API management gives you a level of control over services and access. With an API management layer, you can abstract integration processes through web-enablement, or add a security layer in front of services. For example, if you’re sharing data from several accounts in your CRM with a partner for co-marketing, you may want to provide visibility while still maintaining access control.
Your existing iPaaS might offer API management, but perhaps it’s not as flexible or feature-rich as you need. Or, the API security model can’t meet your needs or is only available as a paid add-on. A hybrid approach creates opportunities to develop consistent and highly usable alternatives for provisioning, visibility, publishing, and access management. As with other architecture extensions, weigh these benefits against the simplicity of having everything on a single platform with a single pane of glass to view platform health.
A few common examples: AWS Lambda or Azure Functions
Hybrid architecture and serverless go hand in hand. Using a serverless environment allows you to move spikey workloads off of static infrastructure built to manage peak processing times. This prevents you from having servers sitting idle while you only pay for the compute time actually used. It’s an ideal cost-saving solution that adds scalability.
Another benefit is performing complex tasks that would otherwise require configuration acrobatics to accomplish on your platform. Complex tasks that may require dozens of process shapes to achieve may be easier with a dozen lines of custom code.
A few common examples: AWS S3 vs. Azure Blob Storage
There are things that all iPaaS’s like Boomi do well, like orchestration. Other things they are simply not meant to do. Storage is one of those things. The cloud, on the other hand, is perfectly positioned for precisely this kind of work.
So, if you’re doing anything with files - file processing, sharing files with partners, and so forth - combining your iPaaS with cloud storage expands the capabilities of your system. An everyday use case is a custom FTP server with orchestration for your clients, partners, and staff.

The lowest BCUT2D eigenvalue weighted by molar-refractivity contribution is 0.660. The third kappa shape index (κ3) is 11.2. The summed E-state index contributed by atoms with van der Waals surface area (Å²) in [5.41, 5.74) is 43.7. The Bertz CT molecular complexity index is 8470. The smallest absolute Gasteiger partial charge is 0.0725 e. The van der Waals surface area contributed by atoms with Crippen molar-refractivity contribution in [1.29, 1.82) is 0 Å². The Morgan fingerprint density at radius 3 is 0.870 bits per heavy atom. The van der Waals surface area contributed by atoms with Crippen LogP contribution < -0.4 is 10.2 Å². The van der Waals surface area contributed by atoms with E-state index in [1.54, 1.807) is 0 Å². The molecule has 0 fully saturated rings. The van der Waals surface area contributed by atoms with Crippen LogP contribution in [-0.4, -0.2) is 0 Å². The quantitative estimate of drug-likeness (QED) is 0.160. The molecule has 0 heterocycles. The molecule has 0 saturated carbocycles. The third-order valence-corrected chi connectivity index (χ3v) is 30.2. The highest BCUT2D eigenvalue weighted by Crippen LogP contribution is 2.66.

The hybrid approach to this use case gives you better, more robust file management that you couldn’t get with a single solution.
Management and Governance
A few common examples: AWS CloudWatch, X-Ray, CloudFormation or Azure Monitor, Automation
How do you stay on top of your sprawling architecture? Your platform likely has hooks for monitoring, management, and governance, but most don’t do this out of the box. A hybrid approach elevates the transparency to your integrations and refines your management and governance of provisioned objects in your expanding ecosystem.
Using a hybrid approach, you go beyond Boomi’s capabilities by adding in DevOps monitoring and management to your continually evolving infrastructure. This also adds deployment automation, which becomes especially important in the instances of deployments with a large footprint involving hundreds of virtual servers or large numbers of APIs.
Get these things right
Again, these approaches aren’t either-or - you can use any combination of them as your needs dictate. There isn’t a right or wrong way to realizing a hybrid integration architecture, as long as you’re addressing the most critical aspects:
Separation of Concerns: Let each component do what it does best, without duplication or impeding the functionality of other components in the architecture.
Availability and Recovery: Ensuring redundancy, especially for mission-critical services, is critical. Hybrid architecture means you can put the “can’t fail” components on highly available and hardened servers and keep an eye on quick recovery in the event of a failure.
Interoperability: Your integration architecture should play well with all of the other architectures in your ecosystem, whether on-prem, in the cloud, or across partners.
Transparency: Make sure you have the appropriate levels of visibility and accessibility into your infrastructure and services and that you can be ahead of problems with monitoring and alerting.
A flexible and feature-rich hybrid integration architecture isn’t as simple as a single platform-based solution, but combining your iPaaS with cloud services may be the right mix to tackle your complex integration needs. It can also be a valuable first step to becoming cloud-native.
Reach out to Big Compass for an evaluation of your existing architecture, and let us help you find ways to extend and move to the cloud.
ADOPTION & EXPANSION
+ Number of APIs
+ Business coverage
+ Number of contracted apps
+ API usage
+ API reuse
EFFICIENCY & COST SAVINGS
+ Number of APIs in each SDLC stage
+ Time spent in each SDLC stage
+ Cost and time to build an API
+ App development velocity
+ Number of launches per year
+ Number of defects
SECURITY & VULNERABILITIES
+ Security violation
+ Policy enforcement
+ Time since the last version was published
+ Number of throttling issues
+ Time to onboard
+ Number of deployments
+ Number of incidents
+ Percentage of customers impacted. per incident
+ Time to resolve incidents